Tuesday, October 07, 2008

DOW Breaks 10000!

Well, I didn't think I would see THIS headline again. In part it is because the current administration has two major talents - blaming things on the previous administration and pushing off problems to the next administration. I fully expected the announcement that we are officially in deep kimchi to show up on January 21st, 2009. The economy for the past few years has been like a game a musical chairs, where you see that the chairs have already been pulled, but as long as the music doesn't stop, there is no problem.

But then the music stops.

I've been of mixed emotions about the big rescue/bailout. The initial proposal was a mess ("hand us your wallet and no one gets hurt"), and I sent letters to my senators and rep to that effect - no bailout without oversight.

Rep. Dave Reichert, who voted no both times, sent back an email explaining his reasoning that the initial bill lacked taxpayer protection. Patty Murray, who voted for the Senate version, said the initial pitch was "a non-starter" but felt that with the added protections for individuals it could work. Maria Cantwell did not respond but voted against it.

And those are the horns of the dilemma facing these guys - is it worse to trust in the very market forces that got us into this mess, or to grab the controls, trying to steer the liner to safety after it hits the iceberg?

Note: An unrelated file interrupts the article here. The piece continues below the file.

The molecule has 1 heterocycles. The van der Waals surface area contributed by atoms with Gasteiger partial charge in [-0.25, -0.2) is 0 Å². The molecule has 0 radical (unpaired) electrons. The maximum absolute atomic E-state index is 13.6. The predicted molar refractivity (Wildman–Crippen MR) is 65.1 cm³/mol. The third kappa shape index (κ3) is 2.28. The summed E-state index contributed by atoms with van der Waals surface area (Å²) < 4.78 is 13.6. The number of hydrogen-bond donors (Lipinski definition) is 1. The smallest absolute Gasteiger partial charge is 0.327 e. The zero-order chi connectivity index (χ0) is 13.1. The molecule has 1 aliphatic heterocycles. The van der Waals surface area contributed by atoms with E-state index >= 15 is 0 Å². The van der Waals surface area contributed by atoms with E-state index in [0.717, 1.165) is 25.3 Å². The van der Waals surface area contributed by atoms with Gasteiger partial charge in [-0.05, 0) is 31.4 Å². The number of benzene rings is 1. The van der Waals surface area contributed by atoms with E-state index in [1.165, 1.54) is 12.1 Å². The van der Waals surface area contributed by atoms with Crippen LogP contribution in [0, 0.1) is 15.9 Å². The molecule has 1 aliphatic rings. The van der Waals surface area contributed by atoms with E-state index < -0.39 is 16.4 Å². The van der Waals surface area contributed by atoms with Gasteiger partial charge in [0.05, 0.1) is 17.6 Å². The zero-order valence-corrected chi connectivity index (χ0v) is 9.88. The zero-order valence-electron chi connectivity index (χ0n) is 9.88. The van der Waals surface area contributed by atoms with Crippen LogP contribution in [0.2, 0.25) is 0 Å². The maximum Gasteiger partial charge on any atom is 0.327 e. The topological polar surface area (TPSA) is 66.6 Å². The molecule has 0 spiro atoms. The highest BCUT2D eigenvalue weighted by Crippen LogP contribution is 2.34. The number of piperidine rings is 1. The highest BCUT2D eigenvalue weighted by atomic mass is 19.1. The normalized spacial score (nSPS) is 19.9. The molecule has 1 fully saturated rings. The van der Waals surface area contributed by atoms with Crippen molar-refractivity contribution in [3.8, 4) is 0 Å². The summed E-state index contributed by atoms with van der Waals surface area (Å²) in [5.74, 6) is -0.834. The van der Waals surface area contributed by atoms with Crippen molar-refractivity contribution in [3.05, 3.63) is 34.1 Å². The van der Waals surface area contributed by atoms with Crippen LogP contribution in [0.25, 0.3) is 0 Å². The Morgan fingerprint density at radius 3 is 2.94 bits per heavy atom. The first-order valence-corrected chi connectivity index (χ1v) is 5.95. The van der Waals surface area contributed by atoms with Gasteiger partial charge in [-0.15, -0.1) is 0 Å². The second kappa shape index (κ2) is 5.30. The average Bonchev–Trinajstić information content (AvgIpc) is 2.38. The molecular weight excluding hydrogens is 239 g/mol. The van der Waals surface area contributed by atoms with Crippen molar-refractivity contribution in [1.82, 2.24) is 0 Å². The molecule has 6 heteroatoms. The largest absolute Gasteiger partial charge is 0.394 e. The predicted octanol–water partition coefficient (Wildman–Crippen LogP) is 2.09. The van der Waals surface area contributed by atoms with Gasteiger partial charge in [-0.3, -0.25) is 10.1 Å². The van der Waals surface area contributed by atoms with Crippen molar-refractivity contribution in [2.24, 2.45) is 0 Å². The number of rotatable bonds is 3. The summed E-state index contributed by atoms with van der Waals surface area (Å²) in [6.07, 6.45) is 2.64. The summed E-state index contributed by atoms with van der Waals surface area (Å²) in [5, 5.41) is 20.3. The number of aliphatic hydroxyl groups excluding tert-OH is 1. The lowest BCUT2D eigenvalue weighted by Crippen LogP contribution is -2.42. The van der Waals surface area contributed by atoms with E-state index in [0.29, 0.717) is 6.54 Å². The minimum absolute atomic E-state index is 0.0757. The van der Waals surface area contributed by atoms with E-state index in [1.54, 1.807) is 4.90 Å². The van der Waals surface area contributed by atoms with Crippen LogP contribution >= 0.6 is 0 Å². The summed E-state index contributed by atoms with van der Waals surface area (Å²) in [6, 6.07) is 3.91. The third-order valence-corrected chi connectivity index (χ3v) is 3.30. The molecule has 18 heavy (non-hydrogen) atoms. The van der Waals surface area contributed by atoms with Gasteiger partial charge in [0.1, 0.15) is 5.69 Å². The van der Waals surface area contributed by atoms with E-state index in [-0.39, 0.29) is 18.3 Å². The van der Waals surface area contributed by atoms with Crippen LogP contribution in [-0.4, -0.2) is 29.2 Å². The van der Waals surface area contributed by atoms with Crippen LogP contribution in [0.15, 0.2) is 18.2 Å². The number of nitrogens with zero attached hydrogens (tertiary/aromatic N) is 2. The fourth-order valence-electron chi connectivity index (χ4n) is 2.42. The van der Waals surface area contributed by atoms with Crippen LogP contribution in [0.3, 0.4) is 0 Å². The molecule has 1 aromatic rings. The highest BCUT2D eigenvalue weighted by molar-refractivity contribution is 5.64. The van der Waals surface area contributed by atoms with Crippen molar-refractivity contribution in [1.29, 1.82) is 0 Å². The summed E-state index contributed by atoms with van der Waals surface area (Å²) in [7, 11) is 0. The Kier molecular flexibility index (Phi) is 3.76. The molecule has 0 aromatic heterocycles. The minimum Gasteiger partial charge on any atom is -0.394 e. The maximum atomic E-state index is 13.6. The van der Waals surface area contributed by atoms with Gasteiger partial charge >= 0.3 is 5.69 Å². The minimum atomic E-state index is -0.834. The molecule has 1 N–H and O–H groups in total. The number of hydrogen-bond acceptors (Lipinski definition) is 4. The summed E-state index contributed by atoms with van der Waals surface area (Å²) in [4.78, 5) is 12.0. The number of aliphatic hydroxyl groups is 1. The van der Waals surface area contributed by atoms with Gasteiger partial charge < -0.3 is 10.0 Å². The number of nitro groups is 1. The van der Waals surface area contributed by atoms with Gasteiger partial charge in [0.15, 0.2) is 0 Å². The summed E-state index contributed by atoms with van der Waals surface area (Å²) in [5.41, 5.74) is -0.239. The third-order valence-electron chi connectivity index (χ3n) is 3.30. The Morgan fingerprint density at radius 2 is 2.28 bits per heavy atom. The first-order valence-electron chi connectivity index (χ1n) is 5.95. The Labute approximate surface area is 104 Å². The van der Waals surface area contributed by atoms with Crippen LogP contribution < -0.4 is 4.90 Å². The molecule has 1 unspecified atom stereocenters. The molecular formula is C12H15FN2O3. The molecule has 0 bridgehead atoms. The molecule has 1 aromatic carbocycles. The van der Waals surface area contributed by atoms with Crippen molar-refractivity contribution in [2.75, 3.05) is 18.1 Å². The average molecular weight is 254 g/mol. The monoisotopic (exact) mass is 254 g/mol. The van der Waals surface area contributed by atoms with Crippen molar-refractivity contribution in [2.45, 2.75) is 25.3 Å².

Back in the early days of the Republic, we had "Panics". There would be a run on a bank, where people pulled their money out, which spread to other banks and brought everything to a screeching halt (this still happens - a rumor of gas shortages in Nashville a few weeks ago created a panic, and as a result a gas shortage). When the banks started working with each more, we shifted from panics into "Depressions", until we got one of those that overwhelmed the entire financial system. With that, the government got more directly involved with guarantees like the FDIC, and we shifted into "Recessions" - trying to smooth out the dips while still giving us the potential for bull markets.

And now I think we need another term, where the situation becomes so bad that we need to throw in more controls on the economic systems. We've always been a bit socialistic in our capitalism, and with this disaster, we need to see more short-term control, which can then be lifted as the national economic health recovers (we know how to do deregulation - we love it, and we did it way too well, and that contributed to this mess).

I think we need a new name for this. The old recessions of the Nixon and Reagan eras don't seem to capture this new, globalized disaster. Just as panic and depression have moved into the history books, so too do we need a term for when the government has to take a more direct hand.

I favor the term "Intercession".

It sounds pretty cool, fits the the previous names, and sums up the fact that any government intervention will have to have an expiration date and an exit strategy. It is possible to recover the economy, protect the homeowners and workers, and then step back, with the hope that, given proper limits, we don't pitch into this rabbit hole again.

Intercession. Good word. And if it gets picked up, just remember you heard it here first.

More later